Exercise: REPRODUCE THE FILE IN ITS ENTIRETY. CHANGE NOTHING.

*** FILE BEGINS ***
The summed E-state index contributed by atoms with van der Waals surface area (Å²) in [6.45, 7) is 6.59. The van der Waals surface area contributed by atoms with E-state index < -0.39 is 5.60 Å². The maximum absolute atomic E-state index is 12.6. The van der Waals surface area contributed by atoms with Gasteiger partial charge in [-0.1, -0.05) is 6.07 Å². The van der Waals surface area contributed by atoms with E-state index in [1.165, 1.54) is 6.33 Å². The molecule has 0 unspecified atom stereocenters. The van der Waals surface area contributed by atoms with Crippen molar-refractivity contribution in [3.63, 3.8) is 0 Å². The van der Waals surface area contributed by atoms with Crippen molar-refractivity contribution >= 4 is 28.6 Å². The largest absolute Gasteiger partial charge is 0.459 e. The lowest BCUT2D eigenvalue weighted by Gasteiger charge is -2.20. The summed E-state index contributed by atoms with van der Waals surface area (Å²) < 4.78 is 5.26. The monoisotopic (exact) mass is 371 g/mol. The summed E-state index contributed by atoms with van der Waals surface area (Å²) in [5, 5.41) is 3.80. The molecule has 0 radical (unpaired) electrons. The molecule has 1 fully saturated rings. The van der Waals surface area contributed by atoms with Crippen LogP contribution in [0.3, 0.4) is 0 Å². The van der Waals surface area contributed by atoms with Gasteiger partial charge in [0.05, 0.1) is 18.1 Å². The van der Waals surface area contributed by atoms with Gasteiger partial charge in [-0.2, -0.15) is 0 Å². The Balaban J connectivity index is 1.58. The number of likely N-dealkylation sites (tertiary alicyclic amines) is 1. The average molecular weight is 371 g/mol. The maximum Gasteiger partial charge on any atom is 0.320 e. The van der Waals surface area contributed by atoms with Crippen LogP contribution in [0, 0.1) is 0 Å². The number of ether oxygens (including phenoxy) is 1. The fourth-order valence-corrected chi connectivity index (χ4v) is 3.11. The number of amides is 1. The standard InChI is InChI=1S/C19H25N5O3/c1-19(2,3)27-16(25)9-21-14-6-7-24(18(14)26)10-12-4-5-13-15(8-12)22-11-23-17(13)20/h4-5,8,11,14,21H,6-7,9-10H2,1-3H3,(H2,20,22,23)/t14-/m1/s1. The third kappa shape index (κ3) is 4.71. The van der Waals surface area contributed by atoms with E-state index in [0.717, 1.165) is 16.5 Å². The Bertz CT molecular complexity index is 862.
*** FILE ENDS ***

The summed E-state index contributed by atoms with van der Waals surface area (Å²) in [6.45, 7) is 6.59. The van der Waals surface area contributed by atoms with E-state index < -0.39 is 5.60 Å². The maximum absolute atomic E-state index is 12.6. The van der Waals surface area contributed by atoms with Gasteiger partial charge in [-0.1, -0.05) is 6.07 Å². The van der Waals surface area contributed by atoms with E-state index in [1.165, 1.54) is 6.33 Å². The molecule has 0 unspecified atom stereocenters. The van der Waals surface area contributed by atoms with Crippen molar-refractivity contribution in [3.63, 3.8) is 0 Å². The van der Waals surface area contributed by atoms with Crippen molar-refractivity contribution >= 4 is 28.6 Å². The largest absolute Gasteiger partial charge is 0.459 e. The lowest BCUT2D eigenvalue weighted by Gasteiger charge is -2.20. The summed E-state index contributed by atoms with van der Waals surface area (Å²) < 4.78 is 5.26. The monoisotopic (exact) mass is 371 g/mol. The summed E-state index contributed by atoms with van der Waals surface area (Å²) in [5, 5.41) is 3.80. The molecule has 0 radical (unpaired) electrons. The molecule has 1 fully saturated rings. The van der Waals surface area contributed by atoms with Crippen LogP contribution in [0.3, 0.4) is 0 Å². The van der Waals surface area contributed by atoms with Gasteiger partial charge in [0.05, 0.1) is 18.1 Å². The van der Waals surface area contributed by atoms with Gasteiger partial charge in [-0.2, -0.15) is 0 Å². The Balaban J connectivity index is 1.58. The number of likely N-dealkylation sites (tertiary alicyclic amines) is 1. The average molecular weight is 371 g/mol. The maximum Gasteiger partial charge on any atom is 0.320 e. The van der Waals surface area contributed by atoms with Crippen LogP contribution in [0, 0.1) is 0 Å². The number of ether oxygens (including phenoxy) is 1. The fourth-order valence-corrected chi connectivity index (χ4v) is 3.11. The number of amides is 1. The standard InChI is InChI=1S/C19H25N5O3/c1-19(2,3)27-16(25)9-21-14-6-7-24(18(14)26)10-12-4-5-13-15(8-12)22-11-23-17(13)20/h4-5,8,11,14,21H,6-7,9-10H2,1-3H3,(H2,20,22,23)/t14-/m1/s1. The third kappa shape index (κ3) is 4.71. The van der Waals surface area contributed by atoms with E-state index in [0.717, 1.165) is 16.5 Å². The Bertz CT molecular complexity index is 862.